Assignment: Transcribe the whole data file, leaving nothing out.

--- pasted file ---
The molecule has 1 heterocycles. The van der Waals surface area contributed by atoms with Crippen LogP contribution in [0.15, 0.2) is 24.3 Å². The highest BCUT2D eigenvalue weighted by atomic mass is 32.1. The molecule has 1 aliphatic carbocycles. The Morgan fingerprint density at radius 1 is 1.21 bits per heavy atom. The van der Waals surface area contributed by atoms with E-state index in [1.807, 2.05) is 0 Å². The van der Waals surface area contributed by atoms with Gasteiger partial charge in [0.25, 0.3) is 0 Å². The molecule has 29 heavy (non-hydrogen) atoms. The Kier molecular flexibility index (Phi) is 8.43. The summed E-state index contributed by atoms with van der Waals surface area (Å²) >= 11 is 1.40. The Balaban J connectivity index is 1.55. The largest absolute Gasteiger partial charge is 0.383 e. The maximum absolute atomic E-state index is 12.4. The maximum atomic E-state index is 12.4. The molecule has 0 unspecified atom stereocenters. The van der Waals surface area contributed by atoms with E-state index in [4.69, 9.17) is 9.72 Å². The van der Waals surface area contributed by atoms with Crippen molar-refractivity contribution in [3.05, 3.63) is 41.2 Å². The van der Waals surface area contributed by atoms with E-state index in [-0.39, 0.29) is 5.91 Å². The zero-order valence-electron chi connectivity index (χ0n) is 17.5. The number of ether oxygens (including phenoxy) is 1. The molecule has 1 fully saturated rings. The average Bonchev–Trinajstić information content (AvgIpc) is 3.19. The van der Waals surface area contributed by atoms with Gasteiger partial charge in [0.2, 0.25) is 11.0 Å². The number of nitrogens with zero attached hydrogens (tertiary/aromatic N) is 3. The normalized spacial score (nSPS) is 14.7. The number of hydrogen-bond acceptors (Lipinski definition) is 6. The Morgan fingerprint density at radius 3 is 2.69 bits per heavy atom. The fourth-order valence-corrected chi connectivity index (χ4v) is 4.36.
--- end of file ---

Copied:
The molecule has 1 heterocycles. The van der Waals surface area contributed by atoms with Crippen LogP contribution in [0.15, 0.2) is 24.3 Å². The highest BCUT2D eigenvalue weighted by atomic mass is 32.1. The molecule has 1 aliphatic carbocycles. The Morgan fingerprint density at radius 1 is 1.21 bits per heavy atom. The van der Waals surface area contributed by atoms with E-state index in [1.807, 2.05) is 0 Å². The van der Waals surface area contributed by atoms with Gasteiger partial charge in [0.25, 0.3) is 0 Å². The molecule has 29 heavy (non-hydrogen) atoms. The Kier molecular flexibility index (Phi) is 8.43. The summed E-state index contributed by atoms with van der Waals surface area (Å²) >= 11 is 1.40. The Balaban J connectivity index is 1.55. The largest absolute Gasteiger partial charge is 0.383 e. The maximum absolute atomic E-state index is 12.4. The maximum atomic E-state index is 12.4. The molecule has 0 unspecified atom stereocenters. The van der Waals surface area contributed by atoms with E-state index in [4.69, 9.17) is 9.72 Å². The van der Waals surface area contributed by atoms with Crippen molar-refractivity contribution in [3.05, 3.63) is 41.2 Å². The van der Waals surface area contributed by atoms with E-state index in [-0.39, 0.29) is 5.91 Å². The zero-order valence-electron chi connectivity index (χ0n) is 17.5. The number of ether oxygens (including phenoxy) is 1. The molecule has 1 fully saturated rings. The average Bonchev–Trinajstić information content (AvgIpc) is 3.19. The van der Waals surface area contributed by atoms with Gasteiger partial charge in [0.2, 0.25) is 11.0 Å². The number of nitrogens with zero attached hydrogens (tertiary/aromatic N) is 3. The normalized spacial score (nSPS) is 14.7. The number of hydrogen-bond acceptors (Lipinski definition) is 6. The Morgan fingerprint density at radius 3 is 2.69 bits per heavy atom. The fourth-order valence-corrected chi connectivity index (χ4v) is 4.36.